WEST ORANGE, NJ — On Aug. 13, the West Orange Township Council approved a resolution allowing the Police Department to enter into a Memorandum of Understanding with Ring, a doorbell surveillance system owned by Amazon. The MOU allows the WOPD to access the Neighbors app, where citizens who own a Ring system can voluntarily share their videos in the neighborhood, in the event of a crime. The resolution passed with a vote of 4-1; Councilwoman Cindy-Matute Brown cast the only opposing vote.
In an explanation of the MOU at the meeting, police Chief James Abbott said police will only have access to the video footage residents voluntarily give to them and police would only look for it if there is a crime they are investigating.
“A doorbell that videotapes — we can probably agree for the most part — is a good thing,” Abbott said at the meeting. “If you don’t think so, you don’t buy one. We’re not endorsing Amazon or Ring. There’s other companies out there that do these. I would suggest anybody get this because personally I think it’s a good crime-prevention tool.”
Residents who own a Ring system then have access to the app, and can upload their video footage for their neighbors to see. Abbott emphasized that it is voluntary for Ring owners to share video.
“They can have a Ring doorbell and not join this portal in their neighborhood,” he said. “There’s a geofence limiting it to their neighborhood; it’s not the whole town. They can join or they can not join. If they choose to join, they can upload or they can not upload. It’s not automatic.”
In explaining her vote against the resolution, Matute-Brown said she was afraid the police having access to surveillance footage would exacerbate racial tensions that already exist between law enforcement officials and people of color.
“There are large racial disparities in education, in schooling, in policing,” she said at the meeting. “That’s not contested; that is research and is there. My concern is: When I see these videos posted on social media, it’s typically someone of color. Just the perception of that scares me. The perception of participating in that scares me. There are biases in all of our social structures and I, speaking as someone who is a person of color, am alarmed at the fact that this will just be something else.”
Matute-Brown was also concerned about the quality of the Ring footage exacerbating the problem, saying the video the doorbell produces is grainy, particularly at night when there is low lighting.
Abbott responded by saying that the police cannot access the app or video footage without an active case number. He also pointed out that the technology would be available to residents regardless of whether the resolution passed.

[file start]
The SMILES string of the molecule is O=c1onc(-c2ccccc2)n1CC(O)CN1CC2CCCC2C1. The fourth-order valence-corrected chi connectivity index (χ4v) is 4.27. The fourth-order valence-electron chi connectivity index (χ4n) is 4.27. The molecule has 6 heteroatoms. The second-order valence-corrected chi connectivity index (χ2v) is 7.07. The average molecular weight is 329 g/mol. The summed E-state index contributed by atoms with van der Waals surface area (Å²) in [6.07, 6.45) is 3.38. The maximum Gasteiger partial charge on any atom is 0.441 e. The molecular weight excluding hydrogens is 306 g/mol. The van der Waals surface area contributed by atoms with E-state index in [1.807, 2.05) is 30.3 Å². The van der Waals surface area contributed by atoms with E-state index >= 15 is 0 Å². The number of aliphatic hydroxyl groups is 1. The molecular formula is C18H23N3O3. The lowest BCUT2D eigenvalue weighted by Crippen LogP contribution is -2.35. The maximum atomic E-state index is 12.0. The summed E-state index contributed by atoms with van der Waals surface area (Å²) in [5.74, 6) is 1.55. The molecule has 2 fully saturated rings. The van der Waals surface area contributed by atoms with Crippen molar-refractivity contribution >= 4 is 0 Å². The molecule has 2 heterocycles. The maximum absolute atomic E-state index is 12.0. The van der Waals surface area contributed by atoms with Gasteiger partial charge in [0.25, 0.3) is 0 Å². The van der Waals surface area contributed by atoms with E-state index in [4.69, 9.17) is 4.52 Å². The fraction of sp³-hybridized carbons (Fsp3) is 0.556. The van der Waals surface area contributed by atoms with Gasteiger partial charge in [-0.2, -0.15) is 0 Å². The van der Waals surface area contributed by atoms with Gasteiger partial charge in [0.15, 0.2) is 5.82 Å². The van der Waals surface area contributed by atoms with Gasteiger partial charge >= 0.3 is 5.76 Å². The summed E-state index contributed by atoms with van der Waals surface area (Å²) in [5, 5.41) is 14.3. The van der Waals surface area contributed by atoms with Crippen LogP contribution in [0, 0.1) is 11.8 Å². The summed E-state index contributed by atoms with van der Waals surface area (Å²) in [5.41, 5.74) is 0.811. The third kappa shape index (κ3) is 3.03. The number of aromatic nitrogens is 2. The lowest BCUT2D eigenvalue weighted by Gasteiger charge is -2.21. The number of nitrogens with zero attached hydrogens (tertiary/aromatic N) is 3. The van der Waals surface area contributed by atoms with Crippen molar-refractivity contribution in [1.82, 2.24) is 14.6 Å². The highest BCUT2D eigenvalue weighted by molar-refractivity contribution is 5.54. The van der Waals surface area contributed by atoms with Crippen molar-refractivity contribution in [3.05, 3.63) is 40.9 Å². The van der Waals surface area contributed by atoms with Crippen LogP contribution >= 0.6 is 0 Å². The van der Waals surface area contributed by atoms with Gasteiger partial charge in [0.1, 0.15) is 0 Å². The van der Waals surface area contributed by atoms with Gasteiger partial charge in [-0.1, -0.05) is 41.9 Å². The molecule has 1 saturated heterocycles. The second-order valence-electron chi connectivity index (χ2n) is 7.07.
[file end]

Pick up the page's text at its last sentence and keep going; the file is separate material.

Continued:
“Whether you collectively do this here this evening or not, this is available to residents that have a Ring doorbell,” Abbott said. “They can still do it and share it and all of those biases can occur. We’re just asking for a seat at the table for what the residents who own a Ring doorbell can already do.”
He added that if the resolution did not pass, everyone in a neighborhood could see video that residents choose to share, but the police cannot if there is a crime. Residents still get to decide whether they want to share footage.
“You still have that choice,” Abbott said. “You have the choice to join the portal or not join the portal. If you join you have the choice whether to share that data or not share that data.”
Matute-Brown was not the only one at the meeting concerned about the MOU. West Orange resident Elizabeth Redwine said in her comments that she believes Ring will create a platform for the police to survey activity, which is different than an individual calling the police to report a crime.
“This would mean our community is participating in a platform that really does — and I’ve read many articles about this — proliferate bias while also implicitly endorsing Amazon and their products,” Redwine said.
Khabirah Myers also expressed her displeasure with the resolution during the public comment portion of the meeting, likening the police’s potential access to the portal to “a Fourth Amendment search without a warrant.”
“There are multiple ways that the crime-prevention goals of our West Orange Police Department can be accomplished,” Myers said, adding that a private list of residents who own Ring doorbells could be made. “This partnership will not only create unwanted government surveillance, but will also collect corporate surveillance, where the data collected by Amazon will be used for marketing purposes or sold to other corporations, thus monetizing our police department.”
The MOU reads: “Ring will not provide any customer personal information, including video footage, to Agency without the prior consent of the owner or properly issued legal process that complies with federal and state law, as applicable. At no point shall either party receive compensation from each other as a result of this program.”
Matute-Brown, who said that she reluctantly owns a Ring doorbell, said she would not be able to participate in something that could heighten racial biases that already exist.
“I am not willing to participate in that forum that gives that much more opportunity for that to be maybe the case,” she said.